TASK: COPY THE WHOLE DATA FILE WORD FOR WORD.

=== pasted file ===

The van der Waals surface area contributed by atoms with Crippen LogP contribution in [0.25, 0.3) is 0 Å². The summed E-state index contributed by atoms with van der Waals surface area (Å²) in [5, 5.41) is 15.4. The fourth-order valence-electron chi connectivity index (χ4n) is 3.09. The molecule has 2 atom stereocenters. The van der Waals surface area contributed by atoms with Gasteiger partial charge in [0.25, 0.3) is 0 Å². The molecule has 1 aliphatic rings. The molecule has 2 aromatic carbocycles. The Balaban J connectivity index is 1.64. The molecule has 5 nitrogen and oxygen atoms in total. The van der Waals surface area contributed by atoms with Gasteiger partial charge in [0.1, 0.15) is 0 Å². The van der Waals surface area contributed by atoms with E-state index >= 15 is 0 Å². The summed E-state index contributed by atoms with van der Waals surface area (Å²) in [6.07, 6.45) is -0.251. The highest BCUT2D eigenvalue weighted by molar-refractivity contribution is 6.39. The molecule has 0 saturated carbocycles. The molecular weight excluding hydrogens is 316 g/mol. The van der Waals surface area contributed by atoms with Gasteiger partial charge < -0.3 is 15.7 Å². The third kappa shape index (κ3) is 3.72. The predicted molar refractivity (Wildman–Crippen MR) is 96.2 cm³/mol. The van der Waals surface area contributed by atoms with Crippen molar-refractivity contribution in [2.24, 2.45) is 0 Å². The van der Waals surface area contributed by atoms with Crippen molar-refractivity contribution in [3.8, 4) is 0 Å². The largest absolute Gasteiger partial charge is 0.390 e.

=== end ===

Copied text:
The van der Waals surface area contributed by atoms with Crippen LogP contribution in [0.25, 0.3) is 0 Å². The summed E-state index contributed by atoms with van der Waals surface area (Å²) in [5, 5.41) is 15.4. The fourth-order valence-electron chi connectivity index (χ4n) is 3.09. The molecule has 2 atom stereocenters. The van der Waals surface area contributed by atoms with Gasteiger partial charge in [0.25, 0.3) is 0 Å². The molecule has 1 aliphatic rings. The molecule has 2 aromatic carbocycles. The Balaban J connectivity index is 1.64. The molecule has 5 nitrogen and oxygen atoms in total. The van der Waals surface area contributed by atoms with Gasteiger partial charge in [0.1, 0.15) is 0 Å². The van der Waals surface area contributed by atoms with E-state index >= 15 is 0 Å². The summed E-state index contributed by atoms with van der Waals surface area (Å²) in [6.07, 6.45) is -0.251. The highest BCUT2D eigenvalue weighted by molar-refractivity contribution is 6.39. The molecule has 0 saturated carbocycles. The molecular weight excluding hydrogens is 316 g/mol. The van der Waals surface area contributed by atoms with Gasteiger partial charge < -0.3 is 15.7 Å². The third kappa shape index (κ3) is 3.72. The predicted molar refractivity (Wildman–Crippen MR) is 96.2 cm³/mol. The van der Waals surface area contributed by atoms with Crippen molar-refractivity contribution in [2.24, 2.45) is 0 Å². The van der Waals surface area contributed by atoms with Crippen molar-refractivity contribution in [3.8, 4) is 0 Å². The largest absolute Gasteiger partial charge is 0.390 e.